Header

UZH-Logo

Maintenance Infos

Topical Timolol for Infantile Hemangiomas: Evidence for Efficacy and Degree of Systemic Absorption


Weibel, Lisa; Barysch, Marjam J; Scheer, Helene S; Königs, Ingo; Neuhaus, Kathrin; Schiestl, Clemens; Rentsch, Katharina; Müller, Daniel M; Theiler, Martin (2016). Topical Timolol for Infantile Hemangiomas: Evidence for Efficacy and Degree of Systemic Absorption. Pediatric Dermatology, 33(2):184-190.

Abstract

BACKGROUND Topical use of timolol for infantile hemangiomas has recently emerged with promising results. It is unknown whether topical β-blockers act locally or if their effect is partly due to systemic absorption. This study investigates whether topically applied timolol is absorbed and reports on the efficacy of this treatment. METHODS We treated 40 infants with small proliferating hemangiomas with topical timolol gel 0.5% twice daily and assessed urinary excretion and serum levels in a proportion of patients. Clinical response was evaluated on a visual analog scale of standardized photographs after 1, 2, 3, and 5 months. RESULTS Forty infants with a median age of 18 weeks (range 2-35 wks) were included; 23 (58%) had superficial and 17 (42%) mixed-type hemangiomas. The median size was 3 cm(2) (range 0.1-15 cm(2) ) and nine hemangiomas were ulcerated. The hemangiomas improved significantly during treatment, with a median increase in visual analog scale of 7 points after 5 months (p < 0.001). Urinalysis for timolol was performed in 24 patients and was positive in 20 patients (83%). In three infants, serum levels of timolol were also measured and were all positive (median 0.16 ng/mL [range 0.1-0.18 ng/mL]). No significant side effects were recorded. CONCLUSION Topical therapy with timolol is effective for infantile hemangiomas, but systemic absorption occurs. Serum levels in our patients were low, suggesting that using timolol for small hemangiomas is safe, but caution is advised when treating ulcerated or large hemangiomas, very young infants, or concomitantly using systemic propranolol.

Abstract

BACKGROUND Topical use of timolol for infantile hemangiomas has recently emerged with promising results. It is unknown whether topical β-blockers act locally or if their effect is partly due to systemic absorption. This study investigates whether topically applied timolol is absorbed and reports on the efficacy of this treatment. METHODS We treated 40 infants with small proliferating hemangiomas with topical timolol gel 0.5% twice daily and assessed urinary excretion and serum levels in a proportion of patients. Clinical response was evaluated on a visual analog scale of standardized photographs after 1, 2, 3, and 5 months. RESULTS Forty infants with a median age of 18 weeks (range 2-35 wks) were included; 23 (58%) had superficial and 17 (42%) mixed-type hemangiomas. The median size was 3 cm(2) (range 0.1-15 cm(2) ) and nine hemangiomas were ulcerated. The hemangiomas improved significantly during treatment, with a median increase in visual analog scale of 7 points after 5 months (p < 0.001). Urinalysis for timolol was performed in 24 patients and was positive in 20 patients (83%). In three infants, serum levels of timolol were also measured and were all positive (median 0.16 ng/mL [range 0.1-0.18 ng/mL]). No significant side effects were recorded. CONCLUSION Topical therapy with timolol is effective for infantile hemangiomas, but systemic absorption occurs. Serum levels in our patients were low, suggesting that using timolol for small hemangiomas is safe, but caution is advised when treating ulcerated or large hemangiomas, very young infants, or concomitantly using systemic propranolol.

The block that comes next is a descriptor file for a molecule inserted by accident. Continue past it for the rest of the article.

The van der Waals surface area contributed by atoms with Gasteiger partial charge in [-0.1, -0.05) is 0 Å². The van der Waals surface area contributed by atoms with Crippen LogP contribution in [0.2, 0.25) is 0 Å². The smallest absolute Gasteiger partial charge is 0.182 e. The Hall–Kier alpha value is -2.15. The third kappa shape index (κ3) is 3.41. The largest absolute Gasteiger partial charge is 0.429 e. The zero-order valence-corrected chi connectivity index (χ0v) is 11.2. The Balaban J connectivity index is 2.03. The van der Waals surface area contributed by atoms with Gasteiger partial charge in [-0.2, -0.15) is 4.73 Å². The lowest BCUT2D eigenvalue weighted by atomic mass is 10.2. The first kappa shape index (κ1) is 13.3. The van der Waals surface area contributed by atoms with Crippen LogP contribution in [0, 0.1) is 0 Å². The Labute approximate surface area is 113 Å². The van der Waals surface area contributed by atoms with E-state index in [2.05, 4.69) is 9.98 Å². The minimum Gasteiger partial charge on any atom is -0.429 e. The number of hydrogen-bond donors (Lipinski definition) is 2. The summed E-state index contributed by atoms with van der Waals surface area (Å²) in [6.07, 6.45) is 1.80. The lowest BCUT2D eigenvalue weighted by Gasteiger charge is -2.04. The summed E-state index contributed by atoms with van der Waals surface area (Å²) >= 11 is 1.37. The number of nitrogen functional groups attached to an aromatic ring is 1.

Statistics

Citations

4 citations in Web of Science®
4 citations in Scopus®
Google Scholar™

Altmetrics

Additional indexing

Item Type:Journal Article, refereed, original work
Communities & Collections:04 Faculty of Medicine > University Hospital Zurich > Institute of Clinical Chemistry
04 Faculty of Medicine > University Hospital Zurich > Dermatology Clinic
Dewey Decimal Classification:610 Medicine & health
540 Chemistry
Language:English
Date:March 2016
Deposited On:28 Jun 2016 14:26
Last Modified:30 Jan 2017 08:26
Publisher:Wiley-Blackwell Publishing, Inc.
ISSN:0736-8046
Publisher DOI:https://doi.org/10.1111/pde.12767
PubMed ID:26840644

Download

Full text not available from this repository.
View at publisher

TrendTerms

TrendTerms displays relevant terms of the abstract of this publication and related documents on a map. The terms and their relations were extracted from ZORA using word statistics. Their timelines are taken from ZORA as well. The bubble size of a term is proportional to the number of documents where the term occurs. Red, orange, yellow and green colors are used for terms that occur in the current document; red indicates high interlinkedness of a term with other terms, orange, yellow and green decreasing interlinkedness. Blue is used for terms that have a relation with the terms in this document, but occur in other documents.
You can navigate and zoom the map. Mouse-hovering a term displays its timeline, clicking it yields the associated documents.

Author Collaborations